This argument, however, has been proven false. Not only are married couples more likely to be overall happier, but they also, according to Harvard Medical School, “tend to live longer,” “have fewer strokes and heart attacks,” and avoid cancer and chronic diseases. In addition, married couples are more likely to avoid poverty, become financially prosperous, and achieve success in their careers.

In contrast, as marriage rates have decreased, the percentage of American adults struggling with depression has drastically increased, a 2023 study from Gallup found. Adults aged 18 to 29 have the highest rates of current depression or treatment for depression, while those aged 18 to 44 have the fastest-rising increases in diagnosis of the illness.

Women have been especially affected. Nearly one third will be diagnosed with depression at some point in their lives, compared to only 20 percent of men.

“The gap between the married and the unmarried in terms of financial resources, health and well-being is growing,” said Brown.

Relationships as a ‘Business’ Transaction

Daily Wire host Michael Knowles recently had a viral exchange with a feminist in which they argued over the benefits of marriage. Knowles pushed back on the post-modern idea that “independence” is the ultimate good.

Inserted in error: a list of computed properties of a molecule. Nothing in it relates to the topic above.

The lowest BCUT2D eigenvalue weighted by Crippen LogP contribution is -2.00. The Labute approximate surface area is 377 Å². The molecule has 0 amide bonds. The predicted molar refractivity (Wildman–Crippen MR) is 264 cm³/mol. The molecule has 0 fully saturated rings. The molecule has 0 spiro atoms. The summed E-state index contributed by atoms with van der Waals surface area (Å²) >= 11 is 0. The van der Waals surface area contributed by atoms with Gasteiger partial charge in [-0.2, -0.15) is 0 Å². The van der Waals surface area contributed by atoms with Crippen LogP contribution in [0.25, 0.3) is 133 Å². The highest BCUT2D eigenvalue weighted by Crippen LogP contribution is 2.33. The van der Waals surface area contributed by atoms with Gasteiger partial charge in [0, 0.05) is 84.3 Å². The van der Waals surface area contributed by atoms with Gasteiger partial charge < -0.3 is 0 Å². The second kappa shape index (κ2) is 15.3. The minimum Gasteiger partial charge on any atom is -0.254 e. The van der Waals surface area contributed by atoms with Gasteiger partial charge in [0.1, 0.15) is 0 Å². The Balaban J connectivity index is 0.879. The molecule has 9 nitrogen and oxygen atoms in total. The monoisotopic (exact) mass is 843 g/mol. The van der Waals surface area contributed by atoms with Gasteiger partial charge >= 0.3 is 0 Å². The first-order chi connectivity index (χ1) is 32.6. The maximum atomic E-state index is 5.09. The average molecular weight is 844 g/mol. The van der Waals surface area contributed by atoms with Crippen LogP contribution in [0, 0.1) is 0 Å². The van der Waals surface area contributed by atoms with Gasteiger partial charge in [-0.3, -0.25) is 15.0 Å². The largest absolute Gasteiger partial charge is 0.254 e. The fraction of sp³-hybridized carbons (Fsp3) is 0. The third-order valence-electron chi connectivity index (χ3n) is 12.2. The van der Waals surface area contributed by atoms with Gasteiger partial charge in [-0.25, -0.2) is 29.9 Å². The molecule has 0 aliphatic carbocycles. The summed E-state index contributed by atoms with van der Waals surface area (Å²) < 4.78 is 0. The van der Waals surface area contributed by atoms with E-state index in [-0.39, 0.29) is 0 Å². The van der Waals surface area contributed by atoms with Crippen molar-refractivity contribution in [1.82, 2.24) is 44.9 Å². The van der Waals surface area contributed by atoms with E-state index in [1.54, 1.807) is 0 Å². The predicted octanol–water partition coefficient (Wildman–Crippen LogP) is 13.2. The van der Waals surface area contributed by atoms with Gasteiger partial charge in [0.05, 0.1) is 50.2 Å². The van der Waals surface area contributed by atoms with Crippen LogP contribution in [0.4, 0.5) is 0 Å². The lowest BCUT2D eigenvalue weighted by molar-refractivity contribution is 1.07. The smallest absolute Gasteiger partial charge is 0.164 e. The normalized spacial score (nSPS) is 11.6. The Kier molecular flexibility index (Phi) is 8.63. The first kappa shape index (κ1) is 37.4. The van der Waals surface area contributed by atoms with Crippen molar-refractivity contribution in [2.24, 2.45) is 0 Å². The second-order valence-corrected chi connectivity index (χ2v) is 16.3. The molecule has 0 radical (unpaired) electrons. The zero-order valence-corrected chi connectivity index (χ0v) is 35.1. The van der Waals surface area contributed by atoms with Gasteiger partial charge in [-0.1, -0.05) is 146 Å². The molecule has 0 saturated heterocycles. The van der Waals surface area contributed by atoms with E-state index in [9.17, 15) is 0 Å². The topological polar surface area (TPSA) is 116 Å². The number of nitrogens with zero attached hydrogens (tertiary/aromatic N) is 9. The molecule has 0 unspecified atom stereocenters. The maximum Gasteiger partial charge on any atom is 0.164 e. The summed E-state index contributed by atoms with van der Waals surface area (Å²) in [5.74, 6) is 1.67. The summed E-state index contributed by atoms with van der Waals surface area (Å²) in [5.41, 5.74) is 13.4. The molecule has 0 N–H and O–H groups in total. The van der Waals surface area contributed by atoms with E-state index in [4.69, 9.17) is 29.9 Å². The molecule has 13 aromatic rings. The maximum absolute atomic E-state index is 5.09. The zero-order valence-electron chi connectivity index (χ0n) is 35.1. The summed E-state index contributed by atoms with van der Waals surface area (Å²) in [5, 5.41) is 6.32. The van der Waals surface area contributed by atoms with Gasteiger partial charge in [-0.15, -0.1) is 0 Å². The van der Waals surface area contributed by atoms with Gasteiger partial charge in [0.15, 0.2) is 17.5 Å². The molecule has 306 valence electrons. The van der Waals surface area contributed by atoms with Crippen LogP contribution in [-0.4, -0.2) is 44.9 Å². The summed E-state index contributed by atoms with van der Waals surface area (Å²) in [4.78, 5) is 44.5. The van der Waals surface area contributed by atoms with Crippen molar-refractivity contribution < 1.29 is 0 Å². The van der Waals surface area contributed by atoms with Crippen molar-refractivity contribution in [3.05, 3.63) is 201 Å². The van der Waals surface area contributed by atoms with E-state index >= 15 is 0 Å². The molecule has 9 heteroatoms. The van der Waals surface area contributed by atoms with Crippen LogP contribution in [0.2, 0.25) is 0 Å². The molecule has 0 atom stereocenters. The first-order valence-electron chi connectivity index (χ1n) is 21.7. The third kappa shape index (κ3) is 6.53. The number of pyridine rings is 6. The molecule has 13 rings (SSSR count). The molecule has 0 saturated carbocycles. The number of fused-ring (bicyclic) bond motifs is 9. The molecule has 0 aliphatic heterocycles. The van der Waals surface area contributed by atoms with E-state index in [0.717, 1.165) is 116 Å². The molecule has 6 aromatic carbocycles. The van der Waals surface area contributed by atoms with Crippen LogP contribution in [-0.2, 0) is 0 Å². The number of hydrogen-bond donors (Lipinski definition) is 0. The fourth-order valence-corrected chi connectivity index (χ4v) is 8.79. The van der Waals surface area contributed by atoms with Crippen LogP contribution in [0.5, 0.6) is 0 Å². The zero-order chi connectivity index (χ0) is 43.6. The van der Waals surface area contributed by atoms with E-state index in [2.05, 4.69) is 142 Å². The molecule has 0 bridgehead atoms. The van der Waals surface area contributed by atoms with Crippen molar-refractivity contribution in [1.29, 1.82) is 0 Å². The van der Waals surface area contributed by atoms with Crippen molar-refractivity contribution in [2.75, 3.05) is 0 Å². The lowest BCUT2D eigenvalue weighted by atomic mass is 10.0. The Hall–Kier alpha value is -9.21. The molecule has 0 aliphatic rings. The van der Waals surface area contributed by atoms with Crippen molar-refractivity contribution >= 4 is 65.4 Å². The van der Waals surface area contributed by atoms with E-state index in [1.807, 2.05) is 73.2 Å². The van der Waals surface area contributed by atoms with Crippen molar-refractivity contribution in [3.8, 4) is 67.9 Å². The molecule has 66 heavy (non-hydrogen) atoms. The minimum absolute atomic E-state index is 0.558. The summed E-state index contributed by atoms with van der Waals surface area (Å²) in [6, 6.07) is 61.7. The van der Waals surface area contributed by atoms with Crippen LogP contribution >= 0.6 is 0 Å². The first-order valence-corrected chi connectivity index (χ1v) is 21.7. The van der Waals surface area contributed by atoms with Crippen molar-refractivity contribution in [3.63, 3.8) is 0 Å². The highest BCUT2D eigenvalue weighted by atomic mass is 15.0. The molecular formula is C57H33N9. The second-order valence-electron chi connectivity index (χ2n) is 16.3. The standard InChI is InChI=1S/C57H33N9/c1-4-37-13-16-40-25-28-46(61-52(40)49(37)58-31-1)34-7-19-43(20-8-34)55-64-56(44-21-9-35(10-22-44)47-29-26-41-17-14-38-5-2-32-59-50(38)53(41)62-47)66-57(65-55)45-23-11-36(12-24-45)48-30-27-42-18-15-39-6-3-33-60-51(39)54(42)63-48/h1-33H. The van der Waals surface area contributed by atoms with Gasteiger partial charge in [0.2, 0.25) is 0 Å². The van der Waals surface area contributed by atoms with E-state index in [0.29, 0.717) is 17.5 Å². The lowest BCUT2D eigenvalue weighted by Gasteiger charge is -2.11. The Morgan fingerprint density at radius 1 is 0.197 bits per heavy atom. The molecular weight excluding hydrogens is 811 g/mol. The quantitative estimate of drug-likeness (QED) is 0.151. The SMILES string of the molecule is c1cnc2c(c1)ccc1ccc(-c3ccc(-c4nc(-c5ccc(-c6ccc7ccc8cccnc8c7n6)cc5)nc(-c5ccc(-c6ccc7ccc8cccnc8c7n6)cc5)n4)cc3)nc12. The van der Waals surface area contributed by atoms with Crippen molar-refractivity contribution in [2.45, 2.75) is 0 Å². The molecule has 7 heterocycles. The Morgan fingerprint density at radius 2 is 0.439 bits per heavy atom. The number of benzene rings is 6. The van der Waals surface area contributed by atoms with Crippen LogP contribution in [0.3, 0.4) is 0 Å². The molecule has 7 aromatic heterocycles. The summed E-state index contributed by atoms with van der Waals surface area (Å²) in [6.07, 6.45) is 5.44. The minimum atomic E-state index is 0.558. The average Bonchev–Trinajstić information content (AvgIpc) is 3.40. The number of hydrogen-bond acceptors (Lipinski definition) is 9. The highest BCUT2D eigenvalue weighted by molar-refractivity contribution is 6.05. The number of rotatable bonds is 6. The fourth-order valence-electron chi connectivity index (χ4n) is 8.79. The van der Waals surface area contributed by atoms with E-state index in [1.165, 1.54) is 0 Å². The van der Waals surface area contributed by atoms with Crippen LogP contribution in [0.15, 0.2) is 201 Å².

“I don’t want to be independent,” Knowles said. “I want to be dependent on my wife.”

Yet independence is all the rage in today’s dating culture. Technology has directly impacted that development, with “28 percent of all to-be-weds” choosing to opt out of forming connections in the real world and instead “swiping, vetting and engaging with potential partners online,” the Knot explains.

Unfortunately, this technological approach has skewed our view of dating. A recent article from NBC News may proclaim that “dating coaches” are promoting “more traditional dating roles,” but those same coaches argue that young people should “see the dating scene and relationships as a business.” A TikTok influencer featured in the article echoed that sentiment, telling her more than 1 million subscribers to “only date men [who] can afford you.”

This modern view of dating and marriage is preventing the formation of real, flourishing relationships. Marriage is not about what each spouse can get out of it; it’s about building a life together for the happiness of the other, the wellbeing of their children, and — ultimately — union with God.

Young people will only succeed in being the future if they are taught the value and beauty of marriage. If they aren’t, America’s cultural decay will see no end.

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Elyse Apel is the Social Media Coordinator for The American Spectator. She is a senior at Hillsdale College who is majoring in politics and minoring in journalism. In her free time, she freelances for local newspapers, travels with her husband, and enjoys taking long walks exploring Hillsdale.





Appeared at and reprinted from The American Spectator